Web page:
To search, type one or more key words below.
Search Search the web.
 Page Bottom 

Delray earns 2nd All America title

Delray earns 2nd All America title

By Patty Pensa
and Ariel Hart In Delray beach In Atlanta

June 24, 2001

Former Delray Beach Mayor Jay Alperin's stone-faced expression burst into a bubble of enthusiasm Saturday night when the National Civic League handed the city its second All America City title in eight years.

South Miami joined Delray Beach to round out the Top 10 winners of an award coveted for its immense public relations power. Deerfield Beach did not win.

"I don't know how to describe," said Alperin, losing his voice as he stepped off stage with the delegation of about 100. "I'm so proud of our community. They worked so hard to win this award. ... There were some of us who almost didn't think it could be done twice. This surpasses it."

In its 52nd year, the All America City Award competition recognizes communities that work together to overcome challenges and achieve results.

The 30 finalists spent the past two days presenting projects featured in their applications and showcasing their cities at a civic action fair.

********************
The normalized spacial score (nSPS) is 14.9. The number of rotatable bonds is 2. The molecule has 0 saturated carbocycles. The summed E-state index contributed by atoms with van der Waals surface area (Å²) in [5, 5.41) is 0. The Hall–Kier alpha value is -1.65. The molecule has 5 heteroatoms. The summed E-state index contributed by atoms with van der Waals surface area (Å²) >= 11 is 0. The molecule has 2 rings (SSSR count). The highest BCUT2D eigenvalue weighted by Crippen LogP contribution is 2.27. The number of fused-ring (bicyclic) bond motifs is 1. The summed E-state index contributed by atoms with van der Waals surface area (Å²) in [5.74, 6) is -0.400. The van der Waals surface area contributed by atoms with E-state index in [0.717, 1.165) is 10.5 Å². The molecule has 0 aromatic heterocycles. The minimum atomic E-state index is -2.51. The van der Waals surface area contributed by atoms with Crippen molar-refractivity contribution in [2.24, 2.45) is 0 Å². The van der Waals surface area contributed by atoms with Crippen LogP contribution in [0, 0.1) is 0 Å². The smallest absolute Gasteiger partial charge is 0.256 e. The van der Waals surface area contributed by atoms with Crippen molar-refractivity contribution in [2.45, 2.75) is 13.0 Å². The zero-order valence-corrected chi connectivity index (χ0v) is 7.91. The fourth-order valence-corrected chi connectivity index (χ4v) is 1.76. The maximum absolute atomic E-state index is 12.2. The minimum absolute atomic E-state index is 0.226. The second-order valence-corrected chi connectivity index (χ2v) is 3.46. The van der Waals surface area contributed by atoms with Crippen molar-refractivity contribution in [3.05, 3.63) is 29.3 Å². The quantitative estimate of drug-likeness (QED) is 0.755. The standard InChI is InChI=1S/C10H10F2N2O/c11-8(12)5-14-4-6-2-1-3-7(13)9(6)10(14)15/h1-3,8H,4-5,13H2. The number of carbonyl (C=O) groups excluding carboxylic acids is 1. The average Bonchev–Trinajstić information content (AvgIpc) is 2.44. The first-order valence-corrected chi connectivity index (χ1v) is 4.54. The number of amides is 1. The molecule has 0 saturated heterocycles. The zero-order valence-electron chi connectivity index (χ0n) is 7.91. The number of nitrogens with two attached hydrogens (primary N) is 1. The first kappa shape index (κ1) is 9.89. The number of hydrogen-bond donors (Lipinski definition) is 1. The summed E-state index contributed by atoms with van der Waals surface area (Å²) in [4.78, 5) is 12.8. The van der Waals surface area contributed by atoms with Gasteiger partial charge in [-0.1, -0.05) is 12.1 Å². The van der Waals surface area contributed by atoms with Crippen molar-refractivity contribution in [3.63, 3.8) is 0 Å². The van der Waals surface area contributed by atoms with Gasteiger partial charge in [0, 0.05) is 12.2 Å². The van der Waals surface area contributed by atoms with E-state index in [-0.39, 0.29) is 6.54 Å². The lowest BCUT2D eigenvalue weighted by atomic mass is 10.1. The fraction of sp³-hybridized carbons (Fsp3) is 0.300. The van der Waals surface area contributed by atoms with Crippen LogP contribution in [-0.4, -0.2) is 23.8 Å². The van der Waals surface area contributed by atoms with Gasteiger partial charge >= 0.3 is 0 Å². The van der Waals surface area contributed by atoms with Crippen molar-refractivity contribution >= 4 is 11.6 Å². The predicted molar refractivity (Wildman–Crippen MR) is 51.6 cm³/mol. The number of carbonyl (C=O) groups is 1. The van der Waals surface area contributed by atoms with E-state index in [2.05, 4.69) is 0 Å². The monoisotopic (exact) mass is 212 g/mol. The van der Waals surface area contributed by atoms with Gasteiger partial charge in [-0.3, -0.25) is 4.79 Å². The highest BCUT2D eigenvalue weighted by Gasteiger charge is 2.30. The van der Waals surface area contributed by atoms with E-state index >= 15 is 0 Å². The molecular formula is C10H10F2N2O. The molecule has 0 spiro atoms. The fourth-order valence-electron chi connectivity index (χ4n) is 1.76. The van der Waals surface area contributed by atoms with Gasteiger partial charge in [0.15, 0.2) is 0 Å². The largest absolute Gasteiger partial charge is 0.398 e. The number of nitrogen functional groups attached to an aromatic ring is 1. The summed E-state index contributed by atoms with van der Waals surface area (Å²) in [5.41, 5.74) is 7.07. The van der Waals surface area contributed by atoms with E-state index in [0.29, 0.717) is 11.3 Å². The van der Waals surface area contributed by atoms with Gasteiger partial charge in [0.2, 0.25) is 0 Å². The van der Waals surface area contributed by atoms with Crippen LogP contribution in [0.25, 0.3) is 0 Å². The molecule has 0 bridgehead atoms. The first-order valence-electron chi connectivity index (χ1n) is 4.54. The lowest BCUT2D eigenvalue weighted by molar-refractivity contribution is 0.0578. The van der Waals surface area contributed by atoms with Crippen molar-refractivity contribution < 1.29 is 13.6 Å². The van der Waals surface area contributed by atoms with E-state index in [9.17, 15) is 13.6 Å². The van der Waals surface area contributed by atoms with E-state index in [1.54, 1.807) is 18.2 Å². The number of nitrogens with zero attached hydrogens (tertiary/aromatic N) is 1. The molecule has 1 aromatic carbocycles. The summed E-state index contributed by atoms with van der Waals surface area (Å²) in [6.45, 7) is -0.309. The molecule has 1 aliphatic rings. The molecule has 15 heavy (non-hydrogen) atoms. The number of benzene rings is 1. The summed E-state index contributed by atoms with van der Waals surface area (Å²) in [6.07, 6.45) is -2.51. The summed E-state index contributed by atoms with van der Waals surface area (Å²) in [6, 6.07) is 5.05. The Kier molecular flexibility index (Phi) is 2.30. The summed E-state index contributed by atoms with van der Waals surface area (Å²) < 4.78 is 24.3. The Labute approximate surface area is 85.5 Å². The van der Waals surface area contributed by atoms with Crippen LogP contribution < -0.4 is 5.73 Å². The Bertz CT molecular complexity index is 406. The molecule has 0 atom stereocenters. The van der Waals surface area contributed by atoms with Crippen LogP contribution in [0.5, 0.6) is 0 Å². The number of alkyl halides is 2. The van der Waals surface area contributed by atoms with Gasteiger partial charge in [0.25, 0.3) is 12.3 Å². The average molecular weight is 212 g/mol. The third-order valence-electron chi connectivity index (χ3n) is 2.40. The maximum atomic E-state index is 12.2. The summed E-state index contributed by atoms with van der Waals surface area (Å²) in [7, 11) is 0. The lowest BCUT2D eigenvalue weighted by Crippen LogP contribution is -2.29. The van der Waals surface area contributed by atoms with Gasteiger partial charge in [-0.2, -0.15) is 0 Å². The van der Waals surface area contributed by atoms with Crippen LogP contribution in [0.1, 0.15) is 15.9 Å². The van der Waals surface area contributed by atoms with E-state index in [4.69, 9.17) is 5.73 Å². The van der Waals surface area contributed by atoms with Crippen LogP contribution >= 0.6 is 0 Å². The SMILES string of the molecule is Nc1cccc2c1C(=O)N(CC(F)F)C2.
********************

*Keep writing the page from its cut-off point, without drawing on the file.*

The buzz around winning has just begun, as the award gives winners more than just bragging rights. It offers them a larger-than-life banner to wave at developers, potential businesses and grant applications.

The economic rewards are hard to measure, but experts say the victory pushes forward the city's snowball of revival, redevelopment and programming efforts.

Delray Beach officials can attest to that. The city won in 1993 and was a finalist in 1997.

The city's delegation moved judges -- some to tears Friday morning -- with its presentation, themed a "Patchwork of Pride." Delegates showcased a 15-by-20-foot quilt with photos from the three programs in the city's application.

The Youth Enrichment Vocational Program offers automotive training for at-risk teens. The Community Neighbors Helping project distributes bread and organizes seminars for senior citizens in the city's poor southwest section. Village Academy is a 1-year-old school for at-risk students from low-income neighborhoods.

"It's community-generated," Alperin said. "It gives them recognition for being creative, innovative and loving. It gives us incentive to outdo whatever has been done in the past."

Patty Pensa can be reached at or 561-243-6609.

Copyright © 2001, South Florida Sun-Sentinel

Copyright © 2001, South Florida Sun-Sentinel

horizontal line
What's New Page to home page e-mail  Page Top